Marlborough adopts state climate smart pledge

By Mark Reynolds
Posted 1/18/23

Last week the Marlborough Town Board passed a resolution unanimously to adopt the New York State Climate Smart Communities Pledge that advocates building a climate smart community by keeping an …

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Marlborough adopts state climate smart pledge

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Last week the Marlborough Town Board passed a resolution unanimously to adopt the New York State Climate Smart Communities Pledge that advocates building a climate smart community by keeping an inventory on emissions, by setting goals and to have a plan for climate action; aiming to decrease energy usage while shifting to clean, renewable energy; using climate smart materials management practices; implementing climate smart land use; enhancing community resilience to climate change; supporting a green innovation economy; informing and inspiring the public and engaging in an evolving process of climate action.

The resolution also stated that participation as a Climate Smart community will allow Marlborough access to services that will assist the town in achieving these goals and may allow the town to secure new grant opportunities. It was also noted that participation in the program is voluntary, “and can be pursued, postponed or discontinued at any time at the discretion of the Town Board.”
The resolution also named Jannelle Koszarek as the Climate Smart Coordinator for the Town of Marlborough.

Supervisor Scott Corcoran said on February 7 he will attend a New York State Climate Smart Community meeting under the aegis of Ulster County Planning Board Director Dennis Doyle. Corcoran said the county is asking that towns begin to look at creating ‘housing smart communities’ that will provide affordable residential housing. He said the county is also suggesting that towns pass codes and laws that favor affordable housing.

“Personally, just to let the board know, I’m not at this point in favor of passing any town codes in that direction, but I’ll have to see what they present to us,” he said.

In other town business, Corcoran offered a few updates, starting with the Dockside residential project, slated to be built on the eastern side of Route 9W near the Hamlet of Marlboro. He said the town is very close to arriving at the number of years in a contract agreement. In an additional comments, Corcoran said this pertains to the sewer expansion.
“They will be paying money upfront before the [sewer] plant updates are completed. They want assurances that it will be started this year, and I want assurances they will complete the project in no more than four years,” he said.

Corcoran pointed out that the Bayside residential project that is being built next to the Middle School has been, “moving forward nicely. Some footings have been poured and the Code Enforcement Officer has been on site doing inspections [and] a temporary road is being put in.” He said blasting work has been underway and he has not received any complaints from the school district.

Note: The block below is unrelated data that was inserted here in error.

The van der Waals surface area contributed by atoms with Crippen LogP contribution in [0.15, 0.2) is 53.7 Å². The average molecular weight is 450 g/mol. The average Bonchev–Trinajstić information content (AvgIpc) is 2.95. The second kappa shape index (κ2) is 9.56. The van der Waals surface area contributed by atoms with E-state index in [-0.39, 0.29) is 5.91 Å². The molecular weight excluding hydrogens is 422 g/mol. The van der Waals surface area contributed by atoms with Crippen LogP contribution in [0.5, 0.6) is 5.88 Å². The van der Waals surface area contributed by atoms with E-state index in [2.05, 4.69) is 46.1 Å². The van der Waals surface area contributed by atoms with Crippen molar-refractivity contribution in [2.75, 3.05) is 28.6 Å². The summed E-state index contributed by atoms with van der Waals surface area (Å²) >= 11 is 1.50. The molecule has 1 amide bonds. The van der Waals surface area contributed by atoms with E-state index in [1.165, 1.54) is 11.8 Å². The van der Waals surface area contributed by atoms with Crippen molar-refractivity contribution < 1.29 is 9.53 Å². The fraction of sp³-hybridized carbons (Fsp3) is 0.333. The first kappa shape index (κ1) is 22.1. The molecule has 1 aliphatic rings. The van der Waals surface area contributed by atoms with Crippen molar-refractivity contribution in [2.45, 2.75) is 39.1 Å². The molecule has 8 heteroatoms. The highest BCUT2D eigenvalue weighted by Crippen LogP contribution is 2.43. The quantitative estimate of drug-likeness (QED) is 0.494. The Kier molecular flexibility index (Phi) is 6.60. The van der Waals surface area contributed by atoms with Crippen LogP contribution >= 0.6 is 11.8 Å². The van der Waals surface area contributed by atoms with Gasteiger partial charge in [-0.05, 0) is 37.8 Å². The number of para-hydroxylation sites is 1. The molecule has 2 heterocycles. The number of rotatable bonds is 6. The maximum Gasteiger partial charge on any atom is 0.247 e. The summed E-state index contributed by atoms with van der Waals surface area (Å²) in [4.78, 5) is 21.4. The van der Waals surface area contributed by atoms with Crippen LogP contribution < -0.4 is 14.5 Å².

Corcoran said developer Bob Pollock has started his Milton Main Street project that will be built on the west side of Main Street, with storefronts on the ground floor and apartments on the second floor. It will run from the red brick building, where the Post Office is located, down to the Milton Turnpike.
“Excavation began last week and today was the first day they had to do some hammering to remove some of the rock,” he said. “Up to this point the shale bed has been coming out without having to hammer any of the rock out, so it’s been going a lot better than they anticipated.”

Corcoran said the rehabilitation of the TOMVAC building is also moving forward, “a little slower than I had wanted but the weather is still cooperating with them. They finished the backside of the roof and they’ve been working on the last dormer off the front and they ripped off the shingles today. Hopefully by the end of the week the front side of the building will be all roofed up. There was a lot more sheathing and plywood that had to be replaced since it’s a 50 year old roof with ½ inch plywood on it.” He said contingencies were included in the contract to cover these types of unexpected expenses.

Corcoran said all of the venting has been put in for the HVAC system and the contractor has started the electrical work, by installing a new electrical panel. He said deliveries of the windows and a few other items the builder needs are en route to the site.

“Things are moving, but slowly,” he summarized.

Corcoran will be meeting with Emma Cohen from NYS Sen. Michelle Hinchey’s office to start looking at available grants for which Marlborough can submit an application.

“This is the first step when you meet with the new Senator to see what grants they have that fit the projects that we will be looking to do in the coming year,” he said. “In February I have a meeting with Michelle. She will come down here and tour Marlborough and look at the facilities that we want to renovate and hopefully we can match up some grants to what we want to build.”

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